This presentation will describe the development of three soil temperature based models (one for each of three FHS categories depending on wheat variety) to assess the probability of FHS currently across the state of Oklahoma and throughout the next two weeks, thus giving producers a tool to know when to begin scouting for FHS and a heads up as to when to begin moving cattle off wheat fields. These models have been incorporated into an operational product on the Oklahoma Mesonet called the First Hollow Stem Advisor, a product which is updated daily from late December through mid April and which features maps as well as site-specific charts and tables. Examples from this operational product will be shown after discussion of model development.
Using 10 years (1995-2004) of FHS occurrence dates for a number of wheat varieties, correlations of various weather and soil variables from the Oklahoma Mesonet with FHS dates showed early on the importance of 4” soil temperature under vegetative cover (soil heat units) to this particular growth stage (the growing point of the wheat plant is still underground at FHS). Wheat varieties were grouped into three FHS categories (early, middle, late), depending on the relative occurrence dates of FHS. Three models (one for each category) were developed based on this 4” soil temperature variable after investigating various start dates for the soil heat unit accumulations and various temperature thresholds for the daily heat units. Using the mean number of heat unit accumulations to FHS as the FHS predictor for each model, predicted FHS dates were compared to observed FHS dates as were the average observed FHS date (static date) for each wheat category and the March 15 historical removal date. Across all three wheat categories, the soil temperature based predictive models outperformed the two static dates, with the soil based models having the lowest mean absolute errors (days from observed FHS) and lowest standard deviation of errors (days from observed FHS) compared to the two calendar date methods (with the exception of late varieties, March 15 is almost always too late in estimating FHS). In 2013, in order to fine tune the models, additional years of FHS occurrence dates through 2012 (and soil heat unit accumulations to FHS) were incorporated into the databases and a variety of cumulative probability distributions were fitted to the FHS soil heat unit accumulations for each wheat category. The log-logistic distribution was chosen for each model, enabling the mathematical calculation of FHS probability for any heat unit total.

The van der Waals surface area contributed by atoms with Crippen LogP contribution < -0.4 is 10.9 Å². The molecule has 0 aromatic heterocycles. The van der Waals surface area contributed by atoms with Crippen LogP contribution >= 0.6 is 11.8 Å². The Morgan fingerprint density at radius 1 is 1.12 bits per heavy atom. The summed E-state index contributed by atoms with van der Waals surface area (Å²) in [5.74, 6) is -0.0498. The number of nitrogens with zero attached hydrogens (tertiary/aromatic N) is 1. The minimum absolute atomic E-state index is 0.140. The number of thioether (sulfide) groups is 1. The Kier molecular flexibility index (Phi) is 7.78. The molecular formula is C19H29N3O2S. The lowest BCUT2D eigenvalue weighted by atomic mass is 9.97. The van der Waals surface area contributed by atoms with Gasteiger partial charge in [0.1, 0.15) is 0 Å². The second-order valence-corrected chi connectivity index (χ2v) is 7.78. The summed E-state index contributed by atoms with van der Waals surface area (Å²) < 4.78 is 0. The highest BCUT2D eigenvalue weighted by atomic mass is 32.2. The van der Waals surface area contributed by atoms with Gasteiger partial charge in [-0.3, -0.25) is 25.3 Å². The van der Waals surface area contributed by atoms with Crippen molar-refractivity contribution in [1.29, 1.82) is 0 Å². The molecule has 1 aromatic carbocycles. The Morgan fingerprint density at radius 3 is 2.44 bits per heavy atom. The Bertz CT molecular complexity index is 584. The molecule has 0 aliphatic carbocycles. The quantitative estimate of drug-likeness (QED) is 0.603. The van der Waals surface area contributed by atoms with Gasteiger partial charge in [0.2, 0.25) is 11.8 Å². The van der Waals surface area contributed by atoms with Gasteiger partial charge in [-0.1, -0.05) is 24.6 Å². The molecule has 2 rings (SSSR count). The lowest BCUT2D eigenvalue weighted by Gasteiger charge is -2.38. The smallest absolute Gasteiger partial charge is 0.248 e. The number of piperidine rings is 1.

These three probability distributions along with the three soil temperature based models were then incorporated into an operational product (First Hollow Stem Advisor) on the Oklahoma Mesonet in January 2014. Maps showing soil heat unit accumulations and FHS probability levels for each of the three FHS categories of wheat (early, middle, late) are updated daily for the current date as well as for 1 and 2 weeks into the future. For purposes of calculating future daily soil heat units, climatological 15-year daily average 4” soil temperatures under vegetative cover at each Mesonet site are used. Charts and tables at specific Mesonet sites are available as well, showing the progression of soil heat unit accumulations from model start date through the current date as well as through the next two weeks. Producers of dual-purpose wheat are encouraged to begin scouting for FHS once the 5% FHS probability level is reached and to remove cattle by the 50% probability level.
The First Hollow Stem Advisor constitutes the first applied Oklahoma Mesonet product that relies on in-situ measured soil temperature, showing the benefit of including soil measurements (temperature and moisture) in automated weather station monitoring networks. In another paper given at this conference, in-situ measured soil moisture was seen to be critical in the assessment of wildfire danger during the growing season in Oklahoma, showing again another benefit of taking soil measurements.